1200 West Sycamore, Kokomo,
Cora Miller's Elixir: Mail order scheme funds a grand lifestyle
(from Footprints, November, 2013)
By Judy Lausch
HCHS Publications Committee
She Will Spend $50,000. In Giving Medical Treatment Absolutely Free to Suffering Women”, “A Million Women Bless Her Name”, Send No Money, Just Your Name and Address, If You Are A Sufferer From Any Woman’s Disease or Piles”, “Why Men Desert Their Wives”, “There Is Some One Near You Cured By Mrs. Miller”, “How to Cure Any Case of Piles”, “Put Your Faith In Mrs. Cora B. Miller”. “I Give Away Medicine to Women”, “A Wonderful Medical Discovery that Cures Women of Female Diseases and Piles as if by Magic, Sent FREE.” “Thousands Snatched Back from Certain Insanity by Mrs. Miller’s Home Treatment” , “I Cure Women of Female Diseases and Piles
Those are among several Headlines used across the nation as advertisement to sell a home remedy produced in Kokomo in 1909. Could this be the same Cora B. Miller who owned and occupied the Seiberling Mansion with her husband Franklin D. Miller, between 1905 and 1914?
The short answer is: “yes, but...” The long answer is very intriguing, indeed! According to a 1909 article in The Cleveland Plain Dealer, Mrs. Cora B. Miller:
learned a mild and simple preparation that cured herself and several friends of female weakness and piles. She was besieged by so many women needing treatment that she decided to furnish it to those who might call for it. She started with only a few dollars’ capital, and the remedy, possessing true and wonderful merit, producing many cures when doctors and other remedies failed, the demand grew so rapidly she was several times compelled to seek larger quarters. She now occupies one of the city’s largest office buildings, which she owns, and almost 1000 clerks and stenographers are required to assist in this great business.
JAMA, the prestigious Journal of the American Medical Association, in its July 23, 1910, publication, reported a completely different perspective:
Kokomo, Ind. has long been know to the readers of not-too-particular newspapers and magazines as the headquarters of a philanthropic lady who for some years has been ‘spending a fortune in giving medical treatment absolutely free to suffering women’--Mrs. Cora B. Miller. The scheme was to send a free treatment to all women applying for it, and to urge the prospective victim to take the regular treatment, price: $1.00. Form letters, “follow-up” letters and the other paraphernalia of the mail-order house were used in the usual way to relieve the gullible sick of their money.
The JAMA article goes on to report the financial success of the scheme. Gross receipts of the business were in excess of $1000,000. per year. The postmaster of Kokomo testified that during the fiscal year ending June 30, 1909, over $81,000. was paid via money orders alone.
But was it Cora B. Miller doing business? The advertisements and circulars imply that Mrs. Cora B. Miller was in charge of the business, originated the “treatment” and directed the medical treatment of the people writing the business. The circular letters were signed “Mrs. Cora B. Miller” and every effort was made to convey the impression that a woman was running the business. In fact, the government showed that the business was conducted by Frank D. Miller, who started it under the name of the Kokomo Medicine Company and conducted it under this name until after his marriage, when it was reorganized and incorporated in his wife’s name. According to the report, Mrs. Miller had nothing whatever to do with the conduct of the business, had never had any training that would allow her to prescribe for women’s ailments and her name was evidently used only as an advertising gimmick much the same way as the Lydia Pinkham advertisements.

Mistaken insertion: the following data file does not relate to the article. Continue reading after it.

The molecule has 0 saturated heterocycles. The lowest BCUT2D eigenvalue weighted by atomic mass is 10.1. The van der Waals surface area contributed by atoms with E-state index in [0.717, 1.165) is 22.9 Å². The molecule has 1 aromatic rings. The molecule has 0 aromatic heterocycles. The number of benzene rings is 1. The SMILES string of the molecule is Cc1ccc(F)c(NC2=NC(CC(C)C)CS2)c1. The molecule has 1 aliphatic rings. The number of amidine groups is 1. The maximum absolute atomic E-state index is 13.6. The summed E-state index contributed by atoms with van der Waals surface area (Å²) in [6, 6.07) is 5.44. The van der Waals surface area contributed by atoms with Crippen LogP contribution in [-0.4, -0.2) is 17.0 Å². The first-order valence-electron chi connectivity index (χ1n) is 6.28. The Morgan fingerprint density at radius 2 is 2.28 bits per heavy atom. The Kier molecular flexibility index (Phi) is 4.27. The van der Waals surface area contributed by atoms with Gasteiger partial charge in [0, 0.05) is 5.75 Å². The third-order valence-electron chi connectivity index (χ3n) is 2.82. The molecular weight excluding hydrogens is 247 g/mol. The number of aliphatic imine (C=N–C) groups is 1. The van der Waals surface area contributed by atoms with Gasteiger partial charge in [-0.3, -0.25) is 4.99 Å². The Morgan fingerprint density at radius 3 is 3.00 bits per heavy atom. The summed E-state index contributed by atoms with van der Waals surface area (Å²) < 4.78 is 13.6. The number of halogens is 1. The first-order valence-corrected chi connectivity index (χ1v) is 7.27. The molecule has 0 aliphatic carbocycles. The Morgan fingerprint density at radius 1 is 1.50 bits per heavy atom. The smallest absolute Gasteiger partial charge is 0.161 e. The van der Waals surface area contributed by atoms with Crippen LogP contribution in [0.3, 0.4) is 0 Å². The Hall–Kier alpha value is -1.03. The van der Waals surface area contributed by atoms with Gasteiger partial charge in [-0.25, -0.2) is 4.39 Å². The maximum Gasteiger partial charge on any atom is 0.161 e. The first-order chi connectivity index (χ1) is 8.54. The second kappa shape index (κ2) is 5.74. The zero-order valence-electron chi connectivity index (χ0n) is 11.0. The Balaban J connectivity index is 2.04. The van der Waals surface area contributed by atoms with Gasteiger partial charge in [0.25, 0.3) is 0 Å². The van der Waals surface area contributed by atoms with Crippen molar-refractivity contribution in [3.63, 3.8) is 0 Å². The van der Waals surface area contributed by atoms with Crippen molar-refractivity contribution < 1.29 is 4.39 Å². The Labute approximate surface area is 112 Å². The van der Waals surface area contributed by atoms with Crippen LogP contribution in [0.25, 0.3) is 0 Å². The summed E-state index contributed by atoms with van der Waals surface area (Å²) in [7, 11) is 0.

The investigation showed that the medicine was compounded by the clerks and stenographers employed by the Mr. Miller, the same clerks who also answered, via form letters, the inquiries sent in by the victims. Miller claimed that his concern employed a consulting physician, Dr. Chancellor, but the investigation showed that he was rarely consulted.
A chemical analysis, ordered by the attorney-general, of the product described as a suppository, consisted of
- Boric Acid 30.96%
- Tannic Acid 5.79%
- Cocao butter 54.03%
- Carbolic Acid trace
because of its antiseptic and astringent character, (the treatment) will undoubtedly palliate certain symptoms, and it is plain that the patients who have given these testimonials have been troubled only with conditions that the medicine will help...This is, in fact, one of the most pernicious characteristics of this business; the company is aided greatly in its efforts to foist this remedy on the public by these statement which are, no doubt, truthfully quoted, but which are the result of self-deception and known to be so by the promotors of the business.
- Franklin D. Miller was the youngest of 14 children born in Pennsylvania to Dr. and Mrs. A.G. Miller. He moved with his family to South Bend in 1878. In 1890, he settled in Kokomo and established a successful “patent” medicine business. A patent for the Cora B. Miller remedy could not be located.
- In 1912, Mr. Miller closed the medicine company and devoted his energy to real estate, both commercial and residential.
- In 1913 he erected the Isis Theatre on South Main Street,
- In 1918 he founded the Kokomo Memorial Park Cemetery.
- In 1924 he was listed in the Kokomo Tribune as one of the ten Greatest Citizens of Howard County.
- In 1931 he donated 15 acres of land to the city of Kokomo. This land became part of Foster Park.
- He was an active member of the Chamber of Commerce, the Real Estate Board, the YMCA, and the Park Board.
- He traveled widely, making two trips around the world, touring extensively in Mexico and Guatemala. He enjoyed hunting, fishing and horticulture.